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so the idea is that the consumer is so healthy but it is just wall street propaganda. stephanie: the consumer is unhappy and you can see that playing out in the presidential donald trump aee bernie sanders doing well. when you said a moment ago that banks did not see this coming, why would we think they are seeing it now? do banks realize the junk they have on their books? from deutsche bank ceo saying, we are really good, rocksolid, we heard that from hank greenberg two days before they got kicked, so how bad are the banks in terms of their own balance sheets? david stockman: it is hard to know because they don't disclose. i know deutsche bank has a 2 trillion balance sheet and they have tangible equity of 66 billion, so that is 3%. they are leveraged 30 to one in terms of tangible equity. let's world around in the 2
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trillion, nobody knows, but i did inc. the banks have unloaded the worst of their stuff and it is in mutual funds, etf's, non-bank and financial institutions like all these companies that have come up overnight to make auto loans by selling junk bonds. assetsie: so these bad that the banks had on their books, they are elsewhere and they are now in the hands of mutual funds, mom-and-pop. david stockman: those are worse, run is moref the dangerous than banks. back then, main street banks did not have to market most of their assets and there was never a run on mainstream banks but just at the wall street hedge funds posing as banks that should have been liquidated and reorganized. this time, you will have a run on five or six trillion of funds. this time, a run on ats, there were less than one trillion of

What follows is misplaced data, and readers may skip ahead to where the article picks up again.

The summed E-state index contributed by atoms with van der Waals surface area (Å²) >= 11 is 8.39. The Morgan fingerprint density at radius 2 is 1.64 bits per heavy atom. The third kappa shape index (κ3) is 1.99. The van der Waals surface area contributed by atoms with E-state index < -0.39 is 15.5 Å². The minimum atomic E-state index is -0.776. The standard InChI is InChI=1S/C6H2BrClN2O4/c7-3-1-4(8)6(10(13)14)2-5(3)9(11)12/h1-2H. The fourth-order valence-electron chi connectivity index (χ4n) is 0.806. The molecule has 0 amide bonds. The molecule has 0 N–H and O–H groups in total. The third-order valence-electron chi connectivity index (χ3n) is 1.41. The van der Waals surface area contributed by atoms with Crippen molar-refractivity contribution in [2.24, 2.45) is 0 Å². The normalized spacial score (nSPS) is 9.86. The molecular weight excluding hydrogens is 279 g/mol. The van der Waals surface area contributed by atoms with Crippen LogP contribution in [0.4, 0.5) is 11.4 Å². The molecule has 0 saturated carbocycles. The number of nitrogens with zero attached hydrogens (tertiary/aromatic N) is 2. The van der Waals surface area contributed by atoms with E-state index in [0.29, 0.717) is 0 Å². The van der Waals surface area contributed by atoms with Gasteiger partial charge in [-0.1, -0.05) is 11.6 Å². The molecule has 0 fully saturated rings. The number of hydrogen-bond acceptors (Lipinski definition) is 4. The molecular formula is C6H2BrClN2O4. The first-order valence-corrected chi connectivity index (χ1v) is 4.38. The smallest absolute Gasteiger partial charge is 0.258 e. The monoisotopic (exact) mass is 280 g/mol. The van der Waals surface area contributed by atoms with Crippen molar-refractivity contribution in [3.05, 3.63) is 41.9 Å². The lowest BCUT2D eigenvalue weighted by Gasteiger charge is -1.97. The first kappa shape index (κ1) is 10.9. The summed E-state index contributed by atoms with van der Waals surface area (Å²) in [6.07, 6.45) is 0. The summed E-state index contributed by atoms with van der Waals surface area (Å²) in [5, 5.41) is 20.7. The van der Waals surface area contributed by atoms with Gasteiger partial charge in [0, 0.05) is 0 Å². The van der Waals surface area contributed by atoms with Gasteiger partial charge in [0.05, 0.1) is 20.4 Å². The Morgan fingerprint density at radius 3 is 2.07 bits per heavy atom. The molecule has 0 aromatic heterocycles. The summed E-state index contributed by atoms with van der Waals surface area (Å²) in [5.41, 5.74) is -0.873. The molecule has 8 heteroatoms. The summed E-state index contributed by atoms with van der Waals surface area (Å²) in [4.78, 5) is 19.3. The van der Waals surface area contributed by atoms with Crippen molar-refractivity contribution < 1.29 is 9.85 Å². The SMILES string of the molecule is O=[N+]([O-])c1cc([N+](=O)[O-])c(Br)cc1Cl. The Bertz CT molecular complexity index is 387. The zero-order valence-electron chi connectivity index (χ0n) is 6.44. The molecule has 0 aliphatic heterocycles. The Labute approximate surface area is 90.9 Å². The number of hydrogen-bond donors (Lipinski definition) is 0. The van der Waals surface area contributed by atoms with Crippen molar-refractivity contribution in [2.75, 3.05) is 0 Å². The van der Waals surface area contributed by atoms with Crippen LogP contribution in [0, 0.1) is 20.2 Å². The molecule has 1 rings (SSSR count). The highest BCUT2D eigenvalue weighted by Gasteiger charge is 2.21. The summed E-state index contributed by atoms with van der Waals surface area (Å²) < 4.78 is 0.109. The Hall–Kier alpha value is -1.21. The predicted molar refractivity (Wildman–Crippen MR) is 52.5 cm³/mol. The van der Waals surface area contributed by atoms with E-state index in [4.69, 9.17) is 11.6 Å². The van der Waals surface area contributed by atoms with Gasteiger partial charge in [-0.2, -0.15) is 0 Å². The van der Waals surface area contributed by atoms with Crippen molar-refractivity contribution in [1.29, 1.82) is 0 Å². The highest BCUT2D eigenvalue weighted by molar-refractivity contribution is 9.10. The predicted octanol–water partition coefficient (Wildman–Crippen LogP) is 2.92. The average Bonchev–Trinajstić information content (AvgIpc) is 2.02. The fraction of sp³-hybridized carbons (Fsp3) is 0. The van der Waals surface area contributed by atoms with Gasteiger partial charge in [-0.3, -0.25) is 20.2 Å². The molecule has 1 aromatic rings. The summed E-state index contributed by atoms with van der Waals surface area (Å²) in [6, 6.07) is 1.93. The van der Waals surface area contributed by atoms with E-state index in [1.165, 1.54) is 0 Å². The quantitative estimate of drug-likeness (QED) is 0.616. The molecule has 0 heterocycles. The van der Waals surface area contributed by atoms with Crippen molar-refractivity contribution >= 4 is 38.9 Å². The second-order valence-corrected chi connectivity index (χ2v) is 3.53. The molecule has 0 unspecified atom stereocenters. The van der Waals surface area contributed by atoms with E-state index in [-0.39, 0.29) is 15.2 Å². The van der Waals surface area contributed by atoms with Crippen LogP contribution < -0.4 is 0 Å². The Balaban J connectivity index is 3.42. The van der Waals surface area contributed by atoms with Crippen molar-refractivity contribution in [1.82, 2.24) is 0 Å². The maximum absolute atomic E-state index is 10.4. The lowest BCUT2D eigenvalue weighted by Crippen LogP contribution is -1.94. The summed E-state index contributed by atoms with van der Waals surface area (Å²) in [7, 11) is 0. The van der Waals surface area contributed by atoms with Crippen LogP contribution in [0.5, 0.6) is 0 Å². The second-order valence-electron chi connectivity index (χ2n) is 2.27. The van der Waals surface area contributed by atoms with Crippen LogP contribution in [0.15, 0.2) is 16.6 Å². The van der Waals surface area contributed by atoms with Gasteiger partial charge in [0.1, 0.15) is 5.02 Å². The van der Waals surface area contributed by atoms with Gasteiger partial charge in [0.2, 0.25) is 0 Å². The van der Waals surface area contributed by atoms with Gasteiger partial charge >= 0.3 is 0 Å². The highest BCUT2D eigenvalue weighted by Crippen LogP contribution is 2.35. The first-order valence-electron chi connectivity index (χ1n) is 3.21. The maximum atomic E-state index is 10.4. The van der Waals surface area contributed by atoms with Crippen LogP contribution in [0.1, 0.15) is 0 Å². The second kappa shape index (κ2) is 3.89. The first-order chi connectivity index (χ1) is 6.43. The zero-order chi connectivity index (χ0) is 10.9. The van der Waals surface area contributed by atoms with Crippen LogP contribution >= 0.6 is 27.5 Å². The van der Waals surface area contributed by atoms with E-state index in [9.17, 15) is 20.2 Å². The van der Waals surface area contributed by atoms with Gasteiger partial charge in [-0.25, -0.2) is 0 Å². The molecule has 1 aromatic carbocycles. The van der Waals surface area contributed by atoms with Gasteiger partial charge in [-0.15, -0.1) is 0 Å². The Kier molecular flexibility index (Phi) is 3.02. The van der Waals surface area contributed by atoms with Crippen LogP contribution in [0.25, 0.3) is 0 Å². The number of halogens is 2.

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etf's into 2008 and there are 3 trillion now. they are an accelerator mechanism. when everybody sells the atf's, -- bts, they have to liquefy themselves by selling the underlying. they are not nearly as liquid as the offered at any time you want etf, there is a bid and anytime you want to sell your mutual fund share, there is a bid. i will tell you what -- that is where the collision is going to come in the markets. stephanie: david westin, i need a stiff drink or a break. david: me, too. david stockman is sticking with us. i want to thank mark aren in london -- mark barton for bringing us up to date. coming up, a look at the troubles of deutsche bank. ♪